On June 29, 2016, the Supreme Court of India weighed briefly on the subject of encryption, in response to a "public interest" law suit seeking a ban on WhatsApp and other communication platforms that offer end-to-end encryption. The court refused to consider the suit on its merits — reportedly directing the petitioner to a telecommunications tribunal — but the development is significant, and likely marks the beginning of a protracted legal and policy debated on encryption. Last year, the Government of India released and subsequently withdrew its draft encryption policy on account of strong criticism from civil society. How will India's courts approach the matter, in the absence of any specific regulatory framework?
Encrypting communications enhances privacy and the security of information services. This, in turn, incentivises innovation in the ICT sector and contributes significantly to the growth of the internet economy. Read more >>
An encryption policy must aim to enhance trust in the digital economy and encrypted platforms help to ensure privacy & maintain the integrity of data. Read more >>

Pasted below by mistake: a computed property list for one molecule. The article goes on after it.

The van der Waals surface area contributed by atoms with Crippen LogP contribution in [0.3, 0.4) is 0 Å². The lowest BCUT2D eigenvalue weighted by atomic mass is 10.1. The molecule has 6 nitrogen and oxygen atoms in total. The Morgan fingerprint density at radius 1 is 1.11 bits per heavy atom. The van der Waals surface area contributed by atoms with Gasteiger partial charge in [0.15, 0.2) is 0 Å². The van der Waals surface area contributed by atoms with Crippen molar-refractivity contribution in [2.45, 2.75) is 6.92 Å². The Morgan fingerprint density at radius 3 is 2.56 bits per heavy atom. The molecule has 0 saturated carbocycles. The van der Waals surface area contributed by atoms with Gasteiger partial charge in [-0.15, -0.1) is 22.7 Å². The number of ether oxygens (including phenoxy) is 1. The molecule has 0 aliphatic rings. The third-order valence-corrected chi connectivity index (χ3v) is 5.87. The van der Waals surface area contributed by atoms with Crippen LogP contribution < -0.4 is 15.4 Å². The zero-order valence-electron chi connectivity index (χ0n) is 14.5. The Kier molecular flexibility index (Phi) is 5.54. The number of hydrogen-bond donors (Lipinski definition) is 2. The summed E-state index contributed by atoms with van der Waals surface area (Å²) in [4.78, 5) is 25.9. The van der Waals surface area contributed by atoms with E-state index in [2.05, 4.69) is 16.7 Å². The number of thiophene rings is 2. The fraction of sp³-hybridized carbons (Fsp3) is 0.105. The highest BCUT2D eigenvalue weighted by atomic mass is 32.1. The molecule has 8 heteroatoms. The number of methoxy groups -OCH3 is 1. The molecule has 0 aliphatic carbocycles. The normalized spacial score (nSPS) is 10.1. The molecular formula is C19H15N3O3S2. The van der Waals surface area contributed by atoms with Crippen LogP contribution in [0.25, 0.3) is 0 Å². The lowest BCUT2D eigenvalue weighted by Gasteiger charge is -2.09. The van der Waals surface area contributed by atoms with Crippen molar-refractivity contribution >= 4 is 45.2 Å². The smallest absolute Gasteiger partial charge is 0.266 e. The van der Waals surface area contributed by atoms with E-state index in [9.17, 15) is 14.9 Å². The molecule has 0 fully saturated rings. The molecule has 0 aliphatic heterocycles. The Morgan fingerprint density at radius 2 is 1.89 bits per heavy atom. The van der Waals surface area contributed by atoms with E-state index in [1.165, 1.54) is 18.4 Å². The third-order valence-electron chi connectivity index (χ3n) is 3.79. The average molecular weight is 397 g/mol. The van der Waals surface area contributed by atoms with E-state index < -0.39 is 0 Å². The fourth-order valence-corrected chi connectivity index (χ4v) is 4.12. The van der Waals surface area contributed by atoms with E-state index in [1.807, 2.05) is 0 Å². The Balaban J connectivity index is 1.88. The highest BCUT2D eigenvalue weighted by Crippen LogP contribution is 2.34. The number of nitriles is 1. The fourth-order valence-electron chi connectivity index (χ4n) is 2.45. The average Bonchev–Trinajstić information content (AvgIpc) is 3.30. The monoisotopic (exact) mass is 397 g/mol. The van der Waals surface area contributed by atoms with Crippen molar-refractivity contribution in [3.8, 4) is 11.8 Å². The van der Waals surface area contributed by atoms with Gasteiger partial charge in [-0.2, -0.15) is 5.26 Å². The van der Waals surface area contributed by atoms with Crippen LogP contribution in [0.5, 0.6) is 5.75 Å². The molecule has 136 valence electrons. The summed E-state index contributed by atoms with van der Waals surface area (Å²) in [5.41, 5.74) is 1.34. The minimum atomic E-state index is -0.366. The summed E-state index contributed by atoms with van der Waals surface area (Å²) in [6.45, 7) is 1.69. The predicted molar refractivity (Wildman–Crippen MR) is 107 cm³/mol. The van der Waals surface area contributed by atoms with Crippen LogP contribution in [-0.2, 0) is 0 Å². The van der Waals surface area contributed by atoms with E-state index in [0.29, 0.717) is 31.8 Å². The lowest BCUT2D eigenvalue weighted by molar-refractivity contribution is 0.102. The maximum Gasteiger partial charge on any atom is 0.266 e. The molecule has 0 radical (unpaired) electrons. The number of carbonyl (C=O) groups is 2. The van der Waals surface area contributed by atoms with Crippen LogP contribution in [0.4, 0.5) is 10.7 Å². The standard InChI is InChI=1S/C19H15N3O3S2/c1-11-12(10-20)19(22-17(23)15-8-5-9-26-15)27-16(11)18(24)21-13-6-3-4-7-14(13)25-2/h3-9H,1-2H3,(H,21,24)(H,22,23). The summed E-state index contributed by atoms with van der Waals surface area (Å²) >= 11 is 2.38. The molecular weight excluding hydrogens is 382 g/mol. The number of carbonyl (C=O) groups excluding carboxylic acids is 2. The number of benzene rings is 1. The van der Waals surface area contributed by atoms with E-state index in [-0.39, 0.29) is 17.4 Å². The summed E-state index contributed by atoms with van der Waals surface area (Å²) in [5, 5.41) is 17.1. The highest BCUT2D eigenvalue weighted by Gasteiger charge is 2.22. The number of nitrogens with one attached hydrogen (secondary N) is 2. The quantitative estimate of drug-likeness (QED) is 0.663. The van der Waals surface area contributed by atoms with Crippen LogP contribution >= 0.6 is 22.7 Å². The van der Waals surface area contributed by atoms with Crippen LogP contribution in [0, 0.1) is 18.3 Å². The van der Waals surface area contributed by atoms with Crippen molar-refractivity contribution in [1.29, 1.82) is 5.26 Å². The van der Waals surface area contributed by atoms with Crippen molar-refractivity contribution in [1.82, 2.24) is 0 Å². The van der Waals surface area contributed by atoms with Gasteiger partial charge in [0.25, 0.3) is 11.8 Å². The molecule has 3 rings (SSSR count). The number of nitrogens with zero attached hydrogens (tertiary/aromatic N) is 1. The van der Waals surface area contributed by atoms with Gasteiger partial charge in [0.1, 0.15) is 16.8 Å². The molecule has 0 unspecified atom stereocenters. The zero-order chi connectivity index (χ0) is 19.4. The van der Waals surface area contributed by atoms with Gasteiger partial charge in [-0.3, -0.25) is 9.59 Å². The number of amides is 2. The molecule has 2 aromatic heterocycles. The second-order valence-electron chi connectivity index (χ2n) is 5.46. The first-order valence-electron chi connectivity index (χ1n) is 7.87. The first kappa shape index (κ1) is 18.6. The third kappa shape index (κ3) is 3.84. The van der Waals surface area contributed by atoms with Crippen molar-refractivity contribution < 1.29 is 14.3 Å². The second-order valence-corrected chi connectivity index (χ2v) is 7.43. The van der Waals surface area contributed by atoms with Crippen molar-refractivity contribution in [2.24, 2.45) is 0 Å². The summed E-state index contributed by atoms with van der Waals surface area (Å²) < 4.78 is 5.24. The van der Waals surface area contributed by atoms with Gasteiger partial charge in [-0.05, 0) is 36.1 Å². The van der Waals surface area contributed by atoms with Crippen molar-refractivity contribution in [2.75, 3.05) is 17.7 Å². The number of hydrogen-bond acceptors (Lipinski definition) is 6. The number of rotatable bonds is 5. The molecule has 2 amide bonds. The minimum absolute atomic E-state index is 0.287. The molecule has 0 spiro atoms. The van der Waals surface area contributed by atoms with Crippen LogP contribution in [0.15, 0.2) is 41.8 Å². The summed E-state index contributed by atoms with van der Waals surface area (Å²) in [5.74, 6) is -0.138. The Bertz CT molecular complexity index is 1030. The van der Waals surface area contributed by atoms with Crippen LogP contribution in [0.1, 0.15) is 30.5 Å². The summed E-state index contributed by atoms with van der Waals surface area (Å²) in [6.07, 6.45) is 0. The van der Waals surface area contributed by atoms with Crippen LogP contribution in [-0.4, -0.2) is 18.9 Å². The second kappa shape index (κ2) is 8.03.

Encryption weaves together concerns around civil liberties, law enforcement, innovation and foreign policy. Read more >>
Global conversations are often skewed in favour of the countries that generate data or possess the technological capability to access it. The encryption debate in countries with advanced technical capacities is very different from the countries without them. Read more >>
The European Union's directives on encryption and data protection are among the most sophiscated in the world. Can India tip its hat to the EU experience? Read more >>
Regulatory impulses to seek back doors and localise data in India may be borne out of law enforcement agencies' inability to retrieve information from institutional channels that exist currently. Read more >>
Encryption policies must respond to the ideal of "light government", because law can never hope to catch up with the frontiers of technology. Read more >>
There is no side to choose in this fight since India needs its own high-security devices that protect data, and a law enforcement agency that can effectively retrieve electronic information. Read more >>
The "trustee" model is a wild card, but just what is needed to strengthen the right to privacy. Read more >>
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